Skip to comments.Prepare For Orange Juice Sticker Shock
Posted on 04/14/2014 2:15:46 PM PDT by zeestephen
Florida, the source of the majority of oranges used to make orange juice in the U.S., experienced an unusually cold winter, plus a fruit disease. Groves in Brazil, the world's largest orange exporter, are experiencing the worst drought in decades.
(Excerpt) Read more at money.msn.com ...
There's a reason orange juice sales are way down, and price has nothing to do with it.
The issue is the taste and quality of the juice sold by large commercial producers, which is pure crap compared to 10 years ago.
I grew up in Florida, so I'm an orange juice purist.
Once you drink fresh juice straight from a good grove, you can never go back to store brands.
But that changed dramatically around 1997!
Tropicana and Florida's Natural came out with reasonably priced and widely available "Flash Frozen" orange juice.
Florida juice oranges are the best in the world.
They would pick only in February, March, and April, which are the three best months in the year.
Then, they would freeze ALL their juice immediately after picking.
Then, they would thaw it out as needed for the rest of the year.
The quality was stunning.
I started buying gallons of the stuff every week.
Around 2000, lots of other corporations began to notice the explosion in juice sales, and everybody jumped in.
By 2004, price competition got so bad, almost all the major producers began to cut back on quality, and they cut the carton size from 64 oz to 59 oz a few years later, and kept the same price.
By 2005, Simply Orange was the only producer with anything close to grove quality at a reasonable price.
Then, about a year ago, Simply Orange started tasting like they were grinding up orange peels with the juice.
About a month ago, when juice sales dropped 5%, when Florida orange juice should be at its absolutely best taste, Simply Orange still tasted like orange peels.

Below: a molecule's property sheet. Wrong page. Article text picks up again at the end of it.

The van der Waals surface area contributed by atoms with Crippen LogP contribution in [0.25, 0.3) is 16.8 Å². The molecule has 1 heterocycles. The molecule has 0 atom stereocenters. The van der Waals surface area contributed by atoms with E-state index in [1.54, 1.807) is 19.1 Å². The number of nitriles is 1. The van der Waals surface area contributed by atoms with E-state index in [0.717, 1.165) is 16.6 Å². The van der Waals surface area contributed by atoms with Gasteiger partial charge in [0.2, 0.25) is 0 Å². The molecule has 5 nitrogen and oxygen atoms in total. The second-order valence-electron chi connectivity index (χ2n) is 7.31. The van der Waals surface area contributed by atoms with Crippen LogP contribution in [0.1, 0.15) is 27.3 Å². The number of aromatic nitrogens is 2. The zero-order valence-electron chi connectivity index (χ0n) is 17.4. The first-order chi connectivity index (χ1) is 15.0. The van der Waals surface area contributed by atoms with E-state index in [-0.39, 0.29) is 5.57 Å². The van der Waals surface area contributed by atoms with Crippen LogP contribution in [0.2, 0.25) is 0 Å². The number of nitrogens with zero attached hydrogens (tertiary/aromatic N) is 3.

I am not going pay good money for crap orange juice anymore.
I think they are wrong about price increases.
Demand for their crap products is falling.
If they increase prices, demand will crash completely.
‘Obvious proof of global warming’ is what the MSM will say. To me it’s just proof that the Federal Reserve is deliberately inflating away the value of the dollar.
OMG, the IPCC were CORREST!
OMG, the IPCC were CORRECT!
Quite some decades ago, I had some Lemonade make from left over trees in someone's back yard in some place around Mountain View. NO SUGAR NEEDED!
Definitely an eye-opener in getting stuff fresh and ripe.
We use a masticating juicer and now make our own. Grapefruit juice made this way is especially good...
Anybody seen Beaks where is Beaks ?
Thanks for the blast from the past. I remember most of that jingle. Lawson’s was big here. The OJ, chip chop ham, and their french onion dip!
I’m drinking a glass of Florida’s Natural w/ Lotsa Pulp, right now, and I can vaguely remember that it tasted better with vodka, years ago. Still, not bad at all, but dishwater compared to fresh-squeezed juice right from the grove.
No, it’s GoreBull Warming (Thanks Mtnman!)
I’m from Florida too - and you are one hundred percent right on everything you said...
Unusually cold? I’m in Ocala and we had one of the mildest winters (read: warm/not cold) in at least 5 or 6 years. We lost our one orange tree 2 years ago; it was really cold that winter. But this winter? Uh-uh.
We vacation in Melbourne Beach, and I’m positively addicted to Orchid Island orange juice.
I like orange juice as well as anyboby,but the only way many of us can prepare for sticker price shock is to just not buy the stuff.
Can’t drink OJ. It gives me sores on my gums.
Natalies Orchid Island! Or Hale
PS: Most Florida citrus is owned and run by Brazilian companies.
Natalie’s is a fine company.
We had a Lawson’s almost next door where I grew up. OJ & milk in the returnable half-gallon jugs, chip-chop ham [and laster, roast beef] and the ice cream, too. Handy place for a growin’ boy. Ah, memories!
Same here in Orlando.
I had not realized the Brazilians were so involved in Florida citrus.
I lived in Florida from 1950 to 1985.
The orange crop was ALWAYS just a few years away from total destruction, either by canker, fruit flies, drought, or record cold temperatures.
Being a farmer sucks, even in the sub-tropics.
In the 1970’s we had a terrible blight that wiped out millions of coconut palm trees.
Have they ever grown back?
The local boutique markets sell fresh-squeezed made from Southern California navels. Runs about $10 a quart (!), but what a special treat.
Read it and weep: http://www.cbc.ca/news/canada/citrus-greening-bacteria-devastating-world-s-orange-crop-1.2465887
The millions of trees that died were landscaping.
We lost like four trees at our house, and another six at my Father's hotel.
For a couple years Broward County looked like it had been clear cut by an insane logging company.
The blight was called "Lethal Yellowing."
There are probably old pictures on the Internet.